I imagine a wood-cutter astride on a big branch and hacking the tree trunk. As each splinter flies away, those below cry out: “Take care! It will break and you will fall! He answers with a knowing smile: “Don’t be afraid! However little I have, I shall be able to hold on to it.”
Astride on Pilate’s judgment given by reason of Messianic agitation, all that Loisy saves of the Gospels is such passages as may fit in with the action and the doctrine of a Messianic agitator. According to this criterion, he decides whether a passage has the air of antiquity and reality. The rest is rejected. Thus he arrives at a Jesus who is very thin and very meagre, but who is consistent, comprehensible, coherent, and historically possible.
If one reduces the Jesus of the critics to terms of actual history, one obtains something like the following:–
Couchoud here reminds us of what we learn of the period 6 to 66 ce from the historian Josephus. . . .
In the year 6 of our era, Judas the Galilean attempted to oppose the census instituted by the legate P. Sulpicius Quirinius, and founded the groups of Zelotes, who recognized no other master than God.
Somewhere between 44 and 46, the Prophet Theudas, at the head of a band of followers, marched towards the Jordan and Jerusalem, proclaiming that the waters of the Jordan would divide at the sound of his voice. The Procurator, Cuspius Fadus, had the band dispersed by his cavalry. The Prophet’s head was brought to Jerusalem.
Somewhere between 52 and 58, an Egyptian Jew led a mob as far as the Mount of Olives, promising that the walls of Jerusalem would fall at his command. The Procurator Felix sallied forth at the head of the garrison. Four hundred fanatics were killed, two hundred taken prisoner: the Egyptian disappeared.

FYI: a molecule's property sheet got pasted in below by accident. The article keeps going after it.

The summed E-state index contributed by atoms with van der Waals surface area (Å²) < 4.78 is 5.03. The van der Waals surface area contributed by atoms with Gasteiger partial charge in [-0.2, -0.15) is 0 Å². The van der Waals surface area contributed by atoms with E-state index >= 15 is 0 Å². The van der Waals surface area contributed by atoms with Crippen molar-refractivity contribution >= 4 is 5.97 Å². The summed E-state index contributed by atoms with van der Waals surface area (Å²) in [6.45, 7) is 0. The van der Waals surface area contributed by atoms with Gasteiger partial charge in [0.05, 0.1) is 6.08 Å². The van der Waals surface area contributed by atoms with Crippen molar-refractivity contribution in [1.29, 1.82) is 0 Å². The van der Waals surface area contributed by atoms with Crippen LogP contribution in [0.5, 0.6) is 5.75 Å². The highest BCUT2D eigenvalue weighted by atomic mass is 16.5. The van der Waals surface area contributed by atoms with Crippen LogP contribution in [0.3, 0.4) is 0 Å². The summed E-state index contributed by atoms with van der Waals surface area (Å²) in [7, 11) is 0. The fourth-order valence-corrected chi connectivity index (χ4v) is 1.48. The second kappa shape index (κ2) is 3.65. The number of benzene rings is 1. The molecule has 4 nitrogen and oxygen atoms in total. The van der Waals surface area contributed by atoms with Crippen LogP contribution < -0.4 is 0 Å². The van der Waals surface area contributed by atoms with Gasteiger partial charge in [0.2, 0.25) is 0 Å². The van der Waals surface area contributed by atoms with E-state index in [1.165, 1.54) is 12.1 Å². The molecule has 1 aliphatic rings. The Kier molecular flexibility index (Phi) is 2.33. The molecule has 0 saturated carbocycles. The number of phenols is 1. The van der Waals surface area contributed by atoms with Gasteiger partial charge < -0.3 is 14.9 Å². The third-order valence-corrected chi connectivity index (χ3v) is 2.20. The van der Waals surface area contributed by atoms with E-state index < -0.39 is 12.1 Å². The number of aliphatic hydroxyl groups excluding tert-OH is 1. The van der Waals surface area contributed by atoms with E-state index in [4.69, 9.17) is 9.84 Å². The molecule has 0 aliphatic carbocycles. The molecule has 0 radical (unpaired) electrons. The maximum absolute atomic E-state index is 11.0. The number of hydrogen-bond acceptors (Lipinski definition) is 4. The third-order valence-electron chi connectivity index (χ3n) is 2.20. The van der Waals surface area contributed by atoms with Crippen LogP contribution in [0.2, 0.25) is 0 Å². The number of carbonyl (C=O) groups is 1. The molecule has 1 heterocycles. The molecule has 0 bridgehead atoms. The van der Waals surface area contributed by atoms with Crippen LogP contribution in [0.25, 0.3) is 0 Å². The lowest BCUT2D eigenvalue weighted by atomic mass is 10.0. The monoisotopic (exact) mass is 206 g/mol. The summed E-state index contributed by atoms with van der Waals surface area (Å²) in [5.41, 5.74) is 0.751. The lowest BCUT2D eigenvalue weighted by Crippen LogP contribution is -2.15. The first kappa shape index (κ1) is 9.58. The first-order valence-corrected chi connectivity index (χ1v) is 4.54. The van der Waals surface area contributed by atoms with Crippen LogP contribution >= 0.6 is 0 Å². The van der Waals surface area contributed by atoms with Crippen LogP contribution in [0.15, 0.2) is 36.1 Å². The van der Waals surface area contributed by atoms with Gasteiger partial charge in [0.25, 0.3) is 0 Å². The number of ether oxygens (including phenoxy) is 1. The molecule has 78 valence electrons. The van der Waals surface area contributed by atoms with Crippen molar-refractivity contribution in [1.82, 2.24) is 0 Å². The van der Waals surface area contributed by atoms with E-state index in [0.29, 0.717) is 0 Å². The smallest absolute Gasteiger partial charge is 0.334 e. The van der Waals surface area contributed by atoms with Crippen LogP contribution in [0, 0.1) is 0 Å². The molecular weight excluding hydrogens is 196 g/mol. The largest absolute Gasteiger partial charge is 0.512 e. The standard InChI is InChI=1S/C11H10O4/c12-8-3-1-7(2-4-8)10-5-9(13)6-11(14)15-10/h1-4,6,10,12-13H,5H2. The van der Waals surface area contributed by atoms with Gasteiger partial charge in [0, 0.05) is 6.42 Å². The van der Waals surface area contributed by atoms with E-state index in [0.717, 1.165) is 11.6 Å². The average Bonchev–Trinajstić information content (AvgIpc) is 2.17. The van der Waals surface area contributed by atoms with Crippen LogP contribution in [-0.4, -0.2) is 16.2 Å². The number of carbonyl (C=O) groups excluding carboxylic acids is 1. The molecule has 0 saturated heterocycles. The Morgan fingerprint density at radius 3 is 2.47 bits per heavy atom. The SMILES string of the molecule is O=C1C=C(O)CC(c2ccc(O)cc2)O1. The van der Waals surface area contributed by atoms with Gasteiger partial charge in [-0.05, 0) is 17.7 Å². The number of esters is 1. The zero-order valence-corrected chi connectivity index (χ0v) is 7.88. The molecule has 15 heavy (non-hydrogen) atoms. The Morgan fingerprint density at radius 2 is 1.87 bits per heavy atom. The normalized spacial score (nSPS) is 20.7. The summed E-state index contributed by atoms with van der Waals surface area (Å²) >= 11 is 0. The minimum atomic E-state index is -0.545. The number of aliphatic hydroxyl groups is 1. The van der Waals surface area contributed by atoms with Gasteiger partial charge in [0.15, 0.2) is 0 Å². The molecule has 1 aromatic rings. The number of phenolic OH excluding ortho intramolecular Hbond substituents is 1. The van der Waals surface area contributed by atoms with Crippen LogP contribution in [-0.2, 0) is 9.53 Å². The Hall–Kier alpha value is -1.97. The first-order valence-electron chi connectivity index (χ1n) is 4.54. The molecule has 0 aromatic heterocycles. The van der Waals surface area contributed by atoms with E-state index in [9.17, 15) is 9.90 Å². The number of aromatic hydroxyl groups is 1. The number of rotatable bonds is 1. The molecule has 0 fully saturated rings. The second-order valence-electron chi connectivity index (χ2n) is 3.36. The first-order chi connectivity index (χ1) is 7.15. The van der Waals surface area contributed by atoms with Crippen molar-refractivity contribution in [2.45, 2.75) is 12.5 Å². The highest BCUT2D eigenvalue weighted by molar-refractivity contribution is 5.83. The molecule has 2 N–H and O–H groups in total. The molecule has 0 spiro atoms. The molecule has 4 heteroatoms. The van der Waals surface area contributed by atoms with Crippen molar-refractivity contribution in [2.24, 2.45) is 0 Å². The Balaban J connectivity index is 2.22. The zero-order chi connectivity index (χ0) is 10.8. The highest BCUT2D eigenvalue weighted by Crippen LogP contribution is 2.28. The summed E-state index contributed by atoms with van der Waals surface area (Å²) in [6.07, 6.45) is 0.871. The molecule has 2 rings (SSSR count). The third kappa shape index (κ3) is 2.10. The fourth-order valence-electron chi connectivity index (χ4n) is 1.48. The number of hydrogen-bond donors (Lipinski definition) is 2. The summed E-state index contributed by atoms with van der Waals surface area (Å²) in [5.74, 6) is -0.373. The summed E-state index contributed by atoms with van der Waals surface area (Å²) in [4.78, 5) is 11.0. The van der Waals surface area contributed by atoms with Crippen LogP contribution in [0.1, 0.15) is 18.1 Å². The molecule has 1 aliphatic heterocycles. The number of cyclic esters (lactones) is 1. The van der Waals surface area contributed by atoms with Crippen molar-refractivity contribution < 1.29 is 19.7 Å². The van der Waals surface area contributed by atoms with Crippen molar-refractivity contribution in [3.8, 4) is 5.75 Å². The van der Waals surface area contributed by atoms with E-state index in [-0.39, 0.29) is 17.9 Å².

To these three must be added a fourth, omitted by Josephus, reconstituted by Loisy. Somewhere between 26 and 36, a Galilean peasant, a village artisan named Jesus,
“began to proclaim the coming of God. After preaching for a while in Galilee, where he enlisted only a few followers, he came to Jerusalem for Easter, and there all he succeeded in accomplishing was to get condemned to death on the cross, like any common agitator, by the Procurator, Pontius Pilate.” [A. Loisy, Les Premières Années du Christianisme, “Rev. d’Hist et de Litt. Relig.,” 1920, p. 162]
That is all that is known about him. Everything else was imagined by the marvellous faith of his disciples. (The Enigma of Jesus, pp. 71-74)
John Crossan has “infamously/famously” made the same point: http://www.youtube.com/watch?feature=player_embedded&v=EUxTVGiHLco
Indeed, the adherence of scholars to the crucifixion of Jesus as the one single absolutely certain bed-rock fact is instructive. Historical Jesus scholars claim to possess the alchemical-like powers to produce facts out of criteria where only fictional or theological tales existed before. One of these criteria holds that if a narrative detail serves a theological interest or appears to be there to fulfil a Scripture, then it is reasonable to hold its historical authenticity suspect.
But was not the very concept of the crucifixion of Jesus entirely a theological construct from the very first time it appears in the record in Paul’s writings?
And if the single most solid “fact” about Jesus is entirely a theological event where is that remaining stick that would save the wood-cutter from falling? The image can be more ironic if one imagines the tree resembling a cross.